UNMICROFILMED: Personal correspondence with Sandy (Alexander) Calder, Eurico Donate, Juilan Levi, Pierre Soulages, and others; business correspondence with Harvy H. Arnason, Trudie Grace, Grace Hartigan,Martha Jackson, Samuel Kootz, and others; income tax forms, insurance policies, and receipts; a sketchbook; 25 photographs of works of art; 31 sketches; exhibition catalogs and announcements; magazine articles and clippings on mural painting and Jackson Pollock.

Bio / His Notes:
Painter; East Hampton, N.Y. Died 1992. Brooks studied under Kimon Nicolaides and Boardman Robinson. He served as an artist in the War Dept. and during the Depression he painted murals for federal art programs. He was a proponent of Abstract Expressionism, and was a friend of Jackson Pollock.
extent3.4 linear ft. (partially microfilmed on 3 reels)
formatsMicrofilm Correspondence Business Papers Photographs Transcript
accessMicrofilmed material must be consulted on microfilm copy. Use of unilmed material requires an appointment and is limited to Washington, D.C. storage facility.
record sourcehttp://www.siris.si.edu/
acquisition informationDonated 1979-1983 by Brooks. Reel N69-132 originally microfilmed in 1969. Portions that were donated have been previously microfilmed on reel N69-132.
updated11/12/2014 11:29:57
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titleWilliam and Ethel Baziotes papers, 1916-1992.
repositoryArchives of American Art
collection titleCorrespondence, financial material, writings and notes, sketchbook, photographs, slides, printed material, and an interview relating to William Baziotes' career as an abstract expressionist painter. The papers of Ethel Baziotes consist of correspondence and writings mostly dated after William's death regarding exhibitions of her husband's work.

REEL N70-21: Published and unpublished articles on Baziotes, including a literary portrait by Donald Paneth, undated; notes and writings by Baziotes, undated; teaching files from Hunter College, 1957, 1960-1962; letters to Baziotes (1940-1969) from: Lawrence Alloway, Alfred Barr, Andre Breton, Clement Greenberg, Peggy Guggenheim, David Hare, Jean Helion, Matta, Maria and Robert Motherwell, Charles Peterson, an invitation from Jackson Pollock, WPA Easel Artists Division, 1940-1941; 3 letters (one illustrated) from William to Ethel, 1940-1941; photocopies of a questionnaire prepared for the Museum of Modern Art, regarding Baziotes' painting "Dwarf", ca. 1951; letters to Ethel Baziotes, 1961-1969; photographs of Baziotes, Ethel, family and friends, including photographs of Baziotes by Francis P. Lee, Hans Namuth, and Peter A. Juley & Son; exhibition announcements and catalogs; and a scrapbook of clippings, 1944-1969.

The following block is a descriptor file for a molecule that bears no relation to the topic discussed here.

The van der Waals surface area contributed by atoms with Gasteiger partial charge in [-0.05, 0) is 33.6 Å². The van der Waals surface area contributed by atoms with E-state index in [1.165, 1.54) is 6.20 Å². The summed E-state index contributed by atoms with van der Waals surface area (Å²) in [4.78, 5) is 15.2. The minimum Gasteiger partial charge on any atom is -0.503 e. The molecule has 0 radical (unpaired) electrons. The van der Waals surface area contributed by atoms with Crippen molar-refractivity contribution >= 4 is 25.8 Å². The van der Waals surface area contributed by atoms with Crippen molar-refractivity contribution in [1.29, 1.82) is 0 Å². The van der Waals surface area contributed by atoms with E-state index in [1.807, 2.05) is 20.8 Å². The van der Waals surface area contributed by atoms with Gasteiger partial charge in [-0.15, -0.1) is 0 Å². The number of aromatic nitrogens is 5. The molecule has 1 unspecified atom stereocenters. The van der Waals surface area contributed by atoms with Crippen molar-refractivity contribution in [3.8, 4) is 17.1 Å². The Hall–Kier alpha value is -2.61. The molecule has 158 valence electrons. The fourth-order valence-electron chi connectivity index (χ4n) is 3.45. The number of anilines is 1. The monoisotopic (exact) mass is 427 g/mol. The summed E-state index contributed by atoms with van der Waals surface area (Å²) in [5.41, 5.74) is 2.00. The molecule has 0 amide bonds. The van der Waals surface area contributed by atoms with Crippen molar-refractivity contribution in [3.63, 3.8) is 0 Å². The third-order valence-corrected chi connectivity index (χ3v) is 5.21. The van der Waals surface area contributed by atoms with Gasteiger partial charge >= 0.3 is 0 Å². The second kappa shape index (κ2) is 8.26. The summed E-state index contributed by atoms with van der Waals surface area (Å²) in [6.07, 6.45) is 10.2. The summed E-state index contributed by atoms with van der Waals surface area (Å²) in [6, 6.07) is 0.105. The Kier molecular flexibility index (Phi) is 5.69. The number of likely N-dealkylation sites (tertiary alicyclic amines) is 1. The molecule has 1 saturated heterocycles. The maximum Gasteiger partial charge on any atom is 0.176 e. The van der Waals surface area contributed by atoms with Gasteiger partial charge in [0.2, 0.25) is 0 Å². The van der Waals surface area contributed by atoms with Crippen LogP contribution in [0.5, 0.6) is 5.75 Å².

REEL N70-24: Letters from Baziotes to his brother Christos, 1936-1951. Baziotes encourages Christos and another brother Harry in their art, and discusses employment on the WPA Easel Project, the New York art scene, teaching at the Brooklyn Institute of Arts and Sciences and at New York University, his relationships with Paul Bodin, Clement Greenberg, Samuel Kootz, Francis Lee, Joan Miro, and Robert Motherwell.

REEL 347: Business correspondence, mainly with the Samuel M. Kootz Gallery, letters to Ethel Baziotes, 1962-1972, including letters of condolence; photographs of Ethel Baziotes, Rudi Blesh, Nathan Halper, Harriet Janis, Ethel Schwabacher, Maurice Sievan, Clyfford Still, and others; newspaper and magazine articles; and exhibition announcements and catalogs.

REELS 4984-4985: Letters to William, ca. 1940-1990, including congratulatory notes upon being awarded a prize at the Art Institute of Chicago, 1947; letters to Ethel from John Canaday, John (Giovanni) Castano, Gerome Kamrowski, Gordon Onslow-Ford, Gertrud Schumm, Ethel Schwabacher, Byron Vazakas, and museums and galleries regarding exhibiting William's works of art including the Solomon R. Guggenheim Museum's retrospective, 1964, and Newport Harbor Museum's retrospective exhibition, 1987; business letters and a record of sales from the Samuel M. Kootz Gallery, 1952-1957; an untranscribed interview of Harry Baziotes conducted by F. Ricci for "Art in Review," 1982 (1 cassette); writings by William, ca. 1950, Ethel, 1972, 1992, n.d., and others, including Schwabacher, 1971, 1972; a sketchbook, 1960-1961; a portrait of William by Peter A. Juley & Son, ca. 1953; photographs ca. 1900-1978, of family and friends, including Meir Bernstein (Meir Bernshtin) and his studio, Paul Bodin, Michel Licht, Maria Motherwell, Pablo and Maia Picasso, Orlando Zulueta, and others; photos of works of art by William including the Crystal Restaurant murals in Reading, Pa., 1941-1942; exhibition announcements and catalogs 1944-1992; clippings, 1944-1991; and auction catalogs, 1965, 1981-1992.